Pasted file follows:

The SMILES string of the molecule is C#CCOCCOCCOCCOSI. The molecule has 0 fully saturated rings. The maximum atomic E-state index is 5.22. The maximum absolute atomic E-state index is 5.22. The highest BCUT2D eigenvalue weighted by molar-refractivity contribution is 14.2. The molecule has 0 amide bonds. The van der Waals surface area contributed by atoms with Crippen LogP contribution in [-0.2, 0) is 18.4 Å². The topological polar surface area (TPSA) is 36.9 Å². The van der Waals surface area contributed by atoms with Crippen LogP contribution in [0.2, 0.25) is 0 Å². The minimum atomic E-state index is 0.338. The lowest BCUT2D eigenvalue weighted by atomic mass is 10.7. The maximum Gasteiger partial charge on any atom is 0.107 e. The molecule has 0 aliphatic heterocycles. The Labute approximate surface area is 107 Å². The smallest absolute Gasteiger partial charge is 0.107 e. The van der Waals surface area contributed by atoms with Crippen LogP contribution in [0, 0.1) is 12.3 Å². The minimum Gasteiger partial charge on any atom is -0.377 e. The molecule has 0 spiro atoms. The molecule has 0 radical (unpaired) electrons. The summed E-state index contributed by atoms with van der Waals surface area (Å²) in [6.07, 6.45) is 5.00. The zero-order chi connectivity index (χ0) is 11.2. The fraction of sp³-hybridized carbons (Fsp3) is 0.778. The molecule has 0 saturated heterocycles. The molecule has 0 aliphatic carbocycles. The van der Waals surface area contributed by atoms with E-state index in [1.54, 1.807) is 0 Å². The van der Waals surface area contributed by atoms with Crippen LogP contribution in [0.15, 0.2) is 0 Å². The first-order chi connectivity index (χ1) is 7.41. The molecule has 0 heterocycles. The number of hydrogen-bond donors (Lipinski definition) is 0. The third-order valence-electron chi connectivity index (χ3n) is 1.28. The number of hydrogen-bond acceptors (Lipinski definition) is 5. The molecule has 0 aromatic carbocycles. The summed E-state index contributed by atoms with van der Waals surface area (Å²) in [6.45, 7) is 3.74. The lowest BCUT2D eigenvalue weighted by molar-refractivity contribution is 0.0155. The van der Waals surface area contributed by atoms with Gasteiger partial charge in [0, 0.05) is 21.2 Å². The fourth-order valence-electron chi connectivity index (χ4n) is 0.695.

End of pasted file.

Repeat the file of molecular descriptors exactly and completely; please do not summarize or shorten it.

The SMILES string of the molecule is C#CCOCCOCCOCCOSI. The molecule has 0 fully saturated rings. The maximum atomic E-state index is 5.22. The maximum absolute atomic E-state index is 5.22. The highest BCUT2D eigenvalue weighted by molar-refractivity contribution is 14.2. The molecule has 0 amide bonds. The van der Waals surface area contributed by atoms with Crippen LogP contribution in [-0.2, 0) is 18.4 Å². The topological polar surface area (TPSA) is 36.9 Å². The van der Waals surface area contributed by atoms with Crippen LogP contribution in [0.2, 0.25) is 0 Å². The minimum atomic E-state index is 0.338. The lowest BCUT2D eigenvalue weighted by atomic mass is 10.7. The maximum Gasteiger partial charge on any atom is 0.107 e. The molecule has 0 aliphatic heterocycles. The Labute approximate surface area is 107 Å². The smallest absolute Gasteiger partial charge is 0.107 e. The van der Waals surface area contributed by atoms with Crippen LogP contribution in [0, 0.1) is 12.3 Å². The minimum Gasteiger partial charge on any atom is -0.377 e. The molecule has 0 spiro atoms. The molecule has 0 radical (unpaired) electrons. The summed E-state index contributed by atoms with van der Waals surface area (Å²) in [6.07, 6.45) is 5.00. The zero-order chi connectivity index (χ0) is 11.2. The fraction of sp³-hybridized carbons (Fsp3) is 0.778. The molecule has 0 saturated heterocycles. The molecule has 0 aliphatic carbocycles. The van der Waals surface area contributed by atoms with E-state index in [1.54, 1.807) is 0 Å². The van der Waals surface area contributed by atoms with Crippen LogP contribution in [0.15, 0.2) is 0 Å². The first-order chi connectivity index (χ1) is 7.41. The molecule has 0 heterocycles. The number of hydrogen-bond donors (Lipinski definition) is 0. The third-order valence-electron chi connectivity index (χ3n) is 1.28. The number of hydrogen-bond acceptors (Lipinski definition) is 5. The molecule has 0 aromatic carbocycles. The summed E-state index contributed by atoms with van der Waals surface area (Å²) in [6.45, 7) is 3.74. The lowest BCUT2D eigenvalue weighted by molar-refractivity contribution is 0.0155. The van der Waals surface area contributed by atoms with Gasteiger partial charge in [0, 0.05) is 21.2 Å². The fourth-order valence-electron chi connectivity index (χ4n) is 0.695.